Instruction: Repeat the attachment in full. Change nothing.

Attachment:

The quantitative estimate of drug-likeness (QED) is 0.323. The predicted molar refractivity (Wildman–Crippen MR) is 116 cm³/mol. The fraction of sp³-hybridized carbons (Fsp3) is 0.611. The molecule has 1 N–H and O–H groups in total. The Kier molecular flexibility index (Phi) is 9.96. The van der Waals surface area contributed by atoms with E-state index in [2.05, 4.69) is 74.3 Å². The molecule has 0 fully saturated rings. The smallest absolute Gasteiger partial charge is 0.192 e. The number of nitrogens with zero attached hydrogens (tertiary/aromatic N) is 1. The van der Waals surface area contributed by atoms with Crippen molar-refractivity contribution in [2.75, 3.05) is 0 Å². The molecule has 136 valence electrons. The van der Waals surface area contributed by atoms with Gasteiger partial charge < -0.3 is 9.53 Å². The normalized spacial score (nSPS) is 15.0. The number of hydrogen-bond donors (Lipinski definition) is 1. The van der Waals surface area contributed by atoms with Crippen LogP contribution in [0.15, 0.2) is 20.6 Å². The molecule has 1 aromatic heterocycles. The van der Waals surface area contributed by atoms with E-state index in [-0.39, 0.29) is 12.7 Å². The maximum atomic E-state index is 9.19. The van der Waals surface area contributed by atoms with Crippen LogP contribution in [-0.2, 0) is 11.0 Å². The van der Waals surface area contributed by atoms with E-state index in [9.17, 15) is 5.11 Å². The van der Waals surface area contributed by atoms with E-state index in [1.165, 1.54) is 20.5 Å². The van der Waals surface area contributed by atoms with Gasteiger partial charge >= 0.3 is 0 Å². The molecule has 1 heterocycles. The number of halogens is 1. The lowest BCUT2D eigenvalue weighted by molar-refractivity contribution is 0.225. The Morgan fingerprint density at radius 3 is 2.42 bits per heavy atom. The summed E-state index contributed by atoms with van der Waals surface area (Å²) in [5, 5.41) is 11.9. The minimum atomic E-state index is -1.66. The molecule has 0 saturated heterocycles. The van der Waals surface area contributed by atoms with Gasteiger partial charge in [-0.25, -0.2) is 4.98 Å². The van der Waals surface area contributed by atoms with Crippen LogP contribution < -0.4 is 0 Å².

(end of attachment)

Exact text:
The quantitative estimate of drug-likeness (QED) is 0.323. The predicted molar refractivity (Wildman–Crippen MR) is 116 cm³/mol. The fraction of sp³-hybridized carbons (Fsp3) is 0.611. The molecule has 1 N–H and O–H groups in total. The Kier molecular flexibility index (Phi) is 9.96. The van der Waals surface area contributed by atoms with E-state index in [2.05, 4.69) is 74.3 Å². The molecule has 0 fully saturated rings. The smallest absolute Gasteiger partial charge is 0.192 e. The number of nitrogens with zero attached hydrogens (tertiary/aromatic N) is 1. The van der Waals surface area contributed by atoms with Crippen molar-refractivity contribution in [2.75, 3.05) is 0 Å². The molecule has 136 valence electrons. The van der Waals surface area contributed by atoms with Gasteiger partial charge < -0.3 is 9.53 Å². The normalized spacial score (nSPS) is 15.0. The number of hydrogen-bond donors (Lipinski definition) is 1. The van der Waals surface area contributed by atoms with Crippen LogP contribution in [0.15, 0.2) is 20.6 Å². The molecule has 1 aromatic heterocycles. The van der Waals surface area contributed by atoms with E-state index in [-0.39, 0.29) is 12.7 Å². The maximum atomic E-state index is 9.19. The van der Waals surface area contributed by atoms with Crippen LogP contribution in [-0.2, 0) is 11.0 Å². The van der Waals surface area contributed by atoms with E-state index in [9.17, 15) is 5.11 Å². The van der Waals surface area contributed by atoms with E-state index in [1.165, 1.54) is 20.5 Å². The van der Waals surface area contributed by atoms with Gasteiger partial charge >= 0.3 is 0 Å². The molecule has 1 heterocycles. The number of halogens is 1. The lowest BCUT2D eigenvalue weighted by molar-refractivity contribution is 0.225. The Morgan fingerprint density at radius 3 is 2.42 bits per heavy atom. The summed E-state index contributed by atoms with van der Waals surface area (Å²) in [5, 5.41) is 11.9. The minimum atomic E-state index is -1.66. The molecule has 0 saturated heterocycles. The van der Waals surface area contributed by atoms with Gasteiger partial charge in [-0.25, -0.2) is 4.98 Å². The van der Waals surface area contributed by atoms with Crippen LogP contribution < -0.4 is 0 Å².